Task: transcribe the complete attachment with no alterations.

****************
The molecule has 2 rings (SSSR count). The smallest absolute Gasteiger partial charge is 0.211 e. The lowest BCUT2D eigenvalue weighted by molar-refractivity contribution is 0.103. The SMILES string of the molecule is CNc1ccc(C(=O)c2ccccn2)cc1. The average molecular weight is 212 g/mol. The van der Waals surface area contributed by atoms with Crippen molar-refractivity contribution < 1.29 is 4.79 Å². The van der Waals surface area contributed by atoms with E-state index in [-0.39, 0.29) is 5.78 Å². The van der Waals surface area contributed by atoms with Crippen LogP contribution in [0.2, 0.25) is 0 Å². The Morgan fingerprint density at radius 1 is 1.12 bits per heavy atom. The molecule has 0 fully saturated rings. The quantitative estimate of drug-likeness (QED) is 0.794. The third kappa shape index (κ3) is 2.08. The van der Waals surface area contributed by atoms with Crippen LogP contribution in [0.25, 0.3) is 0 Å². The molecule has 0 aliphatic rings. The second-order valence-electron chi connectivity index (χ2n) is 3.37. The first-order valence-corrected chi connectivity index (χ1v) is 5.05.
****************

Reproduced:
The molecule has 2 rings (SSSR count). The smallest absolute Gasteiger partial charge is 0.211 e. The lowest BCUT2D eigenvalue weighted by molar-refractivity contribution is 0.103. The SMILES string of the molecule is CNc1ccc(C(=O)c2ccccn2)cc1. The average molecular weight is 212 g/mol. The van der Waals surface area contributed by atoms with Crippen molar-refractivity contribution < 1.29 is 4.79 Å². The van der Waals surface area contributed by atoms with E-state index in [-0.39, 0.29) is 5.78 Å². The van der Waals surface area contributed by atoms with Crippen LogP contribution in [0.2, 0.25) is 0 Å². The Morgan fingerprint density at radius 1 is 1.12 bits per heavy atom. The molecule has 0 fully saturated rings. The quantitative estimate of drug-likeness (QED) is 0.794. The third kappa shape index (κ3) is 2.08. The van der Waals surface area contributed by atoms with Crippen LogP contribution in [0.25, 0.3) is 0 Å². The molecule has 0 aliphatic rings. The second-order valence-electron chi connectivity index (χ2n) is 3.37. The first-order valence-corrected chi connectivity index (χ1v) is 5.05.